Gerald Seymour’s TIMEBOMB is an old-school espionage thriller. It relies less on outrageous, nonstop, Hollywood-esque explosive action and concentrates more on the small details, the inner workings of a covert operation, the intricate skeins of multiple stories raveling and unraveling, and the motivations behind the lives of innumerable characters, from the lowly grunt far down the organizational ladder to the capo dei capi who happens to be planning a truly dangerous coup.
In the late 2000s, two dismissed Russian officers manage to steal a small atomic demolition munition, and their plan is to sell it to Reuven Weissberg and Josef Goldmann, two ruthless businessmen who haven’t handled something on this scale before, but now that the plan is in motion, there’s no going back.
The UK Serious Crime Directorate has a man on the inside of Goldmann’s home, but he is being marginalized and has been learning nothing during his term of employment. Enter the shadowy Secret Intelligence Service and the character of the extraordinarily rude (and extremely enjoyable) Christopher Lawson. He knows how to get results.
In short order, Lawson manipulates the situation so the inside man is promoted within the criminal organization. Now all he and his team have to do is track down the shipment of the bomb and make sure it doesn’t get into the wrong hands.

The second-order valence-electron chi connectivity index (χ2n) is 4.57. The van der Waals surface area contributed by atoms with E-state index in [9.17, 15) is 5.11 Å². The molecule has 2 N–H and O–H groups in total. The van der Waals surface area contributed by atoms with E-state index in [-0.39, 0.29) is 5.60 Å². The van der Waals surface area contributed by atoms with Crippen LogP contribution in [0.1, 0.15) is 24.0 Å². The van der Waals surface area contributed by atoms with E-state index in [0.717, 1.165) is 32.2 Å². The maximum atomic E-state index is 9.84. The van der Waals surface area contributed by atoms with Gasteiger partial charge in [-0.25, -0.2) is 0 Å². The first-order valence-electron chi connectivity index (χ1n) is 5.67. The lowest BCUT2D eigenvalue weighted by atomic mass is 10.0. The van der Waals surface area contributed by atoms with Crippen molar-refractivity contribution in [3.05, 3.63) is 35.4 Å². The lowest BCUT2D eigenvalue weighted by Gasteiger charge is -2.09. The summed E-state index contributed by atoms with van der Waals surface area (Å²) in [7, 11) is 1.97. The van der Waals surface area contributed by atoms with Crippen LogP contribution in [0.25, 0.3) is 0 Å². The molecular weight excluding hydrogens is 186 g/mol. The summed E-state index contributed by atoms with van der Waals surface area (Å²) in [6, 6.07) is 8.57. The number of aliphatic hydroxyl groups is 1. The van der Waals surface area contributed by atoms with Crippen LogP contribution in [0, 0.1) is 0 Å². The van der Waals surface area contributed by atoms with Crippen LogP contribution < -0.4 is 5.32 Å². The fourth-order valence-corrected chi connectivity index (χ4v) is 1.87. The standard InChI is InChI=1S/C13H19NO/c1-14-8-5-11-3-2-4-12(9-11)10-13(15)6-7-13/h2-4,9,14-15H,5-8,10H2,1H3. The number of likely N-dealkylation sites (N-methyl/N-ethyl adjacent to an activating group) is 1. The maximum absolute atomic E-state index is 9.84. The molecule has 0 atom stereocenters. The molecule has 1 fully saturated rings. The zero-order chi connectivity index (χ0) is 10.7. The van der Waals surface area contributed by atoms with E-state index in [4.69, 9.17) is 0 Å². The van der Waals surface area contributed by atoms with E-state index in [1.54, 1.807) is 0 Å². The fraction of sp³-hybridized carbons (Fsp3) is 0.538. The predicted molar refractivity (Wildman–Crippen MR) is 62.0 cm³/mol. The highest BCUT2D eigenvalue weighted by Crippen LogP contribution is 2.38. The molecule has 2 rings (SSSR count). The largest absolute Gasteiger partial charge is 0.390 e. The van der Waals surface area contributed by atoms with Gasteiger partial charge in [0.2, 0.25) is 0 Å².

The problem is, some of his team really don’t respect him and revile his methods. Even the man on the inside is wavering, and threatens to quit the whole scene at one point.
This isn’t Dan Brown with a bunch of secret codes or TV’s NCIS with all its gadgetry and technology. It’s almost Cold War-era espionage à la John le Carré with paragraphs that leave only subtle hints about what’s going on, as layer after layer is added to the story.
Unfortunately, this does mean there is some repetitiveness in a book that’s well over 400 pages long, and some effort could have been made to trim it down a bit. But the simple story is gripping; the characters (all of them) are well-drawn; and the suspense is strongly felt.
Seymour is an acknowledged master of the spy genre, writing in this field since 1975 and creating absolute classics like HARRY’S GAME, THE WAITING TIME and many more. Add TIMEBOMB to that list and start reading. —Mark Rose